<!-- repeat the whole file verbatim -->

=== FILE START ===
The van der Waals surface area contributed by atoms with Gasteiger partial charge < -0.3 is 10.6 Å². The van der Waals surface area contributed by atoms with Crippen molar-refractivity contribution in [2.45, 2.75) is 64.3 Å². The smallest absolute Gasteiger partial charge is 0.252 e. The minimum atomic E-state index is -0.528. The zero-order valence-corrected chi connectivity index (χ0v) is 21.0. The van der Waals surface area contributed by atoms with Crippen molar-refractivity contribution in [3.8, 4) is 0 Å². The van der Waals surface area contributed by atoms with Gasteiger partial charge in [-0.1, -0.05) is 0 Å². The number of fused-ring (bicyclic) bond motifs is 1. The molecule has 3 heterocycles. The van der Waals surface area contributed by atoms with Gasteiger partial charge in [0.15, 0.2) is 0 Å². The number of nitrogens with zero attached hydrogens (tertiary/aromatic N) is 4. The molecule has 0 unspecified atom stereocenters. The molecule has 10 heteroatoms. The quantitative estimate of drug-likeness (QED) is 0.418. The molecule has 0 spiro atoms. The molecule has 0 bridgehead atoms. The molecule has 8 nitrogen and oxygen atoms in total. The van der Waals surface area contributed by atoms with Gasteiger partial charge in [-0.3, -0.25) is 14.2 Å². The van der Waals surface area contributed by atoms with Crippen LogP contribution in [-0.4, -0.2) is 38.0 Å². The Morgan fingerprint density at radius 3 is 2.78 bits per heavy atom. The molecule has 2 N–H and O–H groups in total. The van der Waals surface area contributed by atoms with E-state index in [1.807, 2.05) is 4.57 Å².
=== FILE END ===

The van der Waals surface area contributed by atoms with Gasteiger partial charge < -0.3 is 10.6 Å². The van der Waals surface area contributed by atoms with Crippen molar-refractivity contribution in [2.45, 2.75) is 64.3 Å². The smallest absolute Gasteiger partial charge is 0.252 e. The minimum atomic E-state index is -0.528. The zero-order valence-corrected chi connectivity index (χ0v) is 21.0. The van der Waals surface area contributed by atoms with Crippen molar-refractivity contribution in [3.8, 4) is 0 Å². The van der Waals surface area contributed by atoms with Gasteiger partial charge in [-0.1, -0.05) is 0 Å². The number of fused-ring (bicyclic) bond motifs is 1. The molecule has 3 heterocycles. The van der Waals surface area contributed by atoms with Gasteiger partial charge in [0.15, 0.2) is 0 Å². The number of nitrogens with zero attached hydrogens (tertiary/aromatic N) is 4. The molecule has 0 unspecified atom stereocenters. The molecule has 10 heteroatoms. The quantitative estimate of drug-likeness (QED) is 0.418. The molecule has 0 spiro atoms. The molecule has 0 bridgehead atoms. The molecule has 8 nitrogen and oxygen atoms in total. The van der Waals surface area contributed by atoms with Gasteiger partial charge in [-0.3, -0.25) is 14.2 Å². The van der Waals surface area contributed by atoms with Crippen LogP contribution in [-0.4, -0.2) is 38.0 Å². The Morgan fingerprint density at radius 3 is 2.78 bits per heavy atom. The molecule has 2 N–H and O–H groups in total. The van der Waals surface area contributed by atoms with E-state index in [1.807, 2.05) is 4.57 Å².